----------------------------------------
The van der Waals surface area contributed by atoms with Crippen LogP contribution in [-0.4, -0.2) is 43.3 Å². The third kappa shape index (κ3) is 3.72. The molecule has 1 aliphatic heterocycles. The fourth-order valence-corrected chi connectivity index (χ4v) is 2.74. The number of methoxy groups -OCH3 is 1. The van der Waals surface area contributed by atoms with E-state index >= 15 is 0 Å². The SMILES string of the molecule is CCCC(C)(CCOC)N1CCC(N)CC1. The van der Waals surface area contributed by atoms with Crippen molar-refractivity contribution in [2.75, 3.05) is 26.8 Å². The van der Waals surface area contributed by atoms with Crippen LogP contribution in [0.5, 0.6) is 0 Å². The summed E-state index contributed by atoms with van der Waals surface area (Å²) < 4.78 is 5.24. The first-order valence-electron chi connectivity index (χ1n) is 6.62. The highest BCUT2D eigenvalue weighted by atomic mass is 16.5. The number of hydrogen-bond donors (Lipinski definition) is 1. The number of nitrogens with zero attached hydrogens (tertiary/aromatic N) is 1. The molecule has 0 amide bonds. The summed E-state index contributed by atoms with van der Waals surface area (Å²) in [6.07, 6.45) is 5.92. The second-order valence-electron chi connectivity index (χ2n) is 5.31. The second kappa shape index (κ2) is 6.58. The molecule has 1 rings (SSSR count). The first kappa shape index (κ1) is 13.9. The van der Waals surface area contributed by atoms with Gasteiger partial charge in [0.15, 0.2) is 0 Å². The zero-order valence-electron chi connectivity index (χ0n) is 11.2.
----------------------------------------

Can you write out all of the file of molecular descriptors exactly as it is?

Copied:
The van der Waals surface area contributed by atoms with Crippen LogP contribution in [-0.4, -0.2) is 43.3 Å². The third kappa shape index (κ3) is 3.72. The molecule has 1 aliphatic heterocycles. The fourth-order valence-corrected chi connectivity index (χ4v) is 2.74. The number of methoxy groups -OCH3 is 1. The van der Waals surface area contributed by atoms with E-state index >= 15 is 0 Å². The SMILES string of the molecule is CCCC(C)(CCOC)N1CCC(N)CC1. The van der Waals surface area contributed by atoms with Crippen molar-refractivity contribution in [2.75, 3.05) is 26.8 Å². The van der Waals surface area contributed by atoms with Crippen LogP contribution in [0.5, 0.6) is 0 Å². The summed E-state index contributed by atoms with van der Waals surface area (Å²) < 4.78 is 5.24. The first-order valence-electron chi connectivity index (χ1n) is 6.62. The highest BCUT2D eigenvalue weighted by atomic mass is 16.5. The number of hydrogen-bond donors (Lipinski definition) is 1. The number of nitrogens with zero attached hydrogens (tertiary/aromatic N) is 1. The molecule has 0 amide bonds. The summed E-state index contributed by atoms with van der Waals surface area (Å²) in [6.07, 6.45) is 5.92. The second-order valence-electron chi connectivity index (χ2n) is 5.31. The second kappa shape index (κ2) is 6.58. The molecule has 1 rings (SSSR count). The first kappa shape index (κ1) is 13.9. The van der Waals surface area contributed by atoms with Gasteiger partial charge in [0.15, 0.2) is 0 Å². The zero-order valence-electron chi connectivity index (χ0n) is 11.2.